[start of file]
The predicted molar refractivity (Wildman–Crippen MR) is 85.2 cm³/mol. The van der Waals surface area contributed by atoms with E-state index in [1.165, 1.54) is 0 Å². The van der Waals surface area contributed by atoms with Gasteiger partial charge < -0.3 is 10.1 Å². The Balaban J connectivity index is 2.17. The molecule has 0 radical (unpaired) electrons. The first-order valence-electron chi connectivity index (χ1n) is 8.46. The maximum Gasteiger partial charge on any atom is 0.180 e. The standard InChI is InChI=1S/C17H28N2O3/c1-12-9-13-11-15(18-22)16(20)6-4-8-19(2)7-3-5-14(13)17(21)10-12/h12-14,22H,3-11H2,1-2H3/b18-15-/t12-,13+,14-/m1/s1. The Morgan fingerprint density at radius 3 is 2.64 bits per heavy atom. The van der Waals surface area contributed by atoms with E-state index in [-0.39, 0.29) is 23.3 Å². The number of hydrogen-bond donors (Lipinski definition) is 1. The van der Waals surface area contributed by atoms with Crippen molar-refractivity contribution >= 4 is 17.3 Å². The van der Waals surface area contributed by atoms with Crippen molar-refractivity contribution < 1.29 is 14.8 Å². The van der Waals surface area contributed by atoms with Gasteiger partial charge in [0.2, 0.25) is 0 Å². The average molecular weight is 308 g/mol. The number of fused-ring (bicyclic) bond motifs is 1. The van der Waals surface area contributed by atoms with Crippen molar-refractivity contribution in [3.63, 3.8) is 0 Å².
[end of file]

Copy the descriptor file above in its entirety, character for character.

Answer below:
The predicted molar refractivity (Wildman–Crippen MR) is 85.2 cm³/mol. The van der Waals surface area contributed by atoms with E-state index in [1.165, 1.54) is 0 Å². The van der Waals surface area contributed by atoms with Gasteiger partial charge < -0.3 is 10.1 Å². The Balaban J connectivity index is 2.17. The molecule has 0 radical (unpaired) electrons. The first-order valence-electron chi connectivity index (χ1n) is 8.46. The maximum Gasteiger partial charge on any atom is 0.180 e. The standard InChI is InChI=1S/C17H28N2O3/c1-12-9-13-11-15(18-22)16(20)6-4-8-19(2)7-3-5-14(13)17(21)10-12/h12-14,22H,3-11H2,1-2H3/b18-15-/t12-,13+,14-/m1/s1. The Morgan fingerprint density at radius 3 is 2.64 bits per heavy atom. The van der Waals surface area contributed by atoms with E-state index in [-0.39, 0.29) is 23.3 Å². The number of hydrogen-bond donors (Lipinski definition) is 1. The van der Waals surface area contributed by atoms with Crippen molar-refractivity contribution >= 4 is 17.3 Å². The van der Waals surface area contributed by atoms with Crippen molar-refractivity contribution < 1.29 is 14.8 Å². The van der Waals surface area contributed by atoms with Gasteiger partial charge in [0.2, 0.25) is 0 Å². The average molecular weight is 308 g/mol. The number of fused-ring (bicyclic) bond motifs is 1. The van der Waals surface area contributed by atoms with Crippen molar-refractivity contribution in [3.63, 3.8) is 0 Å².